The results of a poll conducted in July 2012 amongst trustees, finance directors, and other pension fund executives from 51 different UK pension funds, show that the pension funds consider longevity risk as the biggest single threat to their funding levels. Respondents were asked to rank a series of risks according to potential for impact on the pension fund, longevity risk was ranked as the biggest risk, followed by falling equity markets and rising inflation.
This is timely information given a number of articles we’ve published recently on longevity risk. Just last week we wrote that only 22% of pension plans said they had considered hedging longevity risk in response to another survey. As we wrote at the time, it is concerning that pension funds are clearly aware of the risk that increasing longevity poses to them but are perhaps not making preparations to deal with it as quickly as some might feel necessary.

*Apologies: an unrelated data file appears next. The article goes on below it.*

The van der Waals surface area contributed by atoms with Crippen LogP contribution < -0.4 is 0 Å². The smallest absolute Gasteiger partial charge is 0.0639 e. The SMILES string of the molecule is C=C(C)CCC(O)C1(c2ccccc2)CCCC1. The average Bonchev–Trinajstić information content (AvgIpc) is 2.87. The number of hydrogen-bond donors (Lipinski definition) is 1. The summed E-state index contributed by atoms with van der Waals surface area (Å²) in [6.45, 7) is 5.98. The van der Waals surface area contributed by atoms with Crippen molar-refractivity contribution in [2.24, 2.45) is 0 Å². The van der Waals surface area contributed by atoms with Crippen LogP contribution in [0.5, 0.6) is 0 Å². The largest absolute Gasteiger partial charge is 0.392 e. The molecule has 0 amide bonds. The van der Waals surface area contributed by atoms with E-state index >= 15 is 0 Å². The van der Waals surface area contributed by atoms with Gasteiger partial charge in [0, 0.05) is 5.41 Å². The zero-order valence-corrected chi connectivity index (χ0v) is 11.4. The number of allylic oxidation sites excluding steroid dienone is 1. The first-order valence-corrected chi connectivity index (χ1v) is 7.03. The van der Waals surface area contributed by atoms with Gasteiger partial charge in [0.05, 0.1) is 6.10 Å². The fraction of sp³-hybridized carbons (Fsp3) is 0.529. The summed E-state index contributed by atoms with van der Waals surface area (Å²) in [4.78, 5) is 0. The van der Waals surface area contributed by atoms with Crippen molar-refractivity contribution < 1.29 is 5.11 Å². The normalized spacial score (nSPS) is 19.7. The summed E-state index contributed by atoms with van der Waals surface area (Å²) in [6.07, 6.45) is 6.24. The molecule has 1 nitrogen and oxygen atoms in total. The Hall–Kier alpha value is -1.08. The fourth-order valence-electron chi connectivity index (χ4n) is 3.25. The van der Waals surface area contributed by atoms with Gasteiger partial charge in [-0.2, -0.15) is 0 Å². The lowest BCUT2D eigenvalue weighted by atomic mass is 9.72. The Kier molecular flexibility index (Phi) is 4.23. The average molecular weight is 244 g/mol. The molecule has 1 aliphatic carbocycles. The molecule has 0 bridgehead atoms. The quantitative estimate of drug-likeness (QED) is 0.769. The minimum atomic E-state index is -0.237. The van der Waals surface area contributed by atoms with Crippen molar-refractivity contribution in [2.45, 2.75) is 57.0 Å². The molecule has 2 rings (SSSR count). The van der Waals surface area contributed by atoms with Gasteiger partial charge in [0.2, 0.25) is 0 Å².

This survey of UK pension funds was run by SEI, a global provider of asset management and investment solutions. Ashish Kapur, Head of Solutions for SEI’s Institutional Group in the EMEA region, commented; “Longevity is a risk that has received a lot of attention over the last two years. This is not surprising given the regular reports in the press about increasing life spans and the fact that it is difficult for actuaries to make accurate predictions about ‘average’ mortality. This increase in attention, along with a reduction in market volatility to pre credit-crisis levels, could account for a renewed focus on longer-term risks like longevity, as reflected in the results of this survey. However, with the market for longevity insurance in its infancy and a variety of other risks facing schemes, trustees need to take care when making decisions about how to prioritize and manage risk. Before trustees decide to hedge these risks, it is important that they assess and quantify each risk facing the scheme and have a long-term plan in place to manage these risks. Trustees also should consider ongoing monitoring of their risks.”
Read our other recent articles on longevity risk: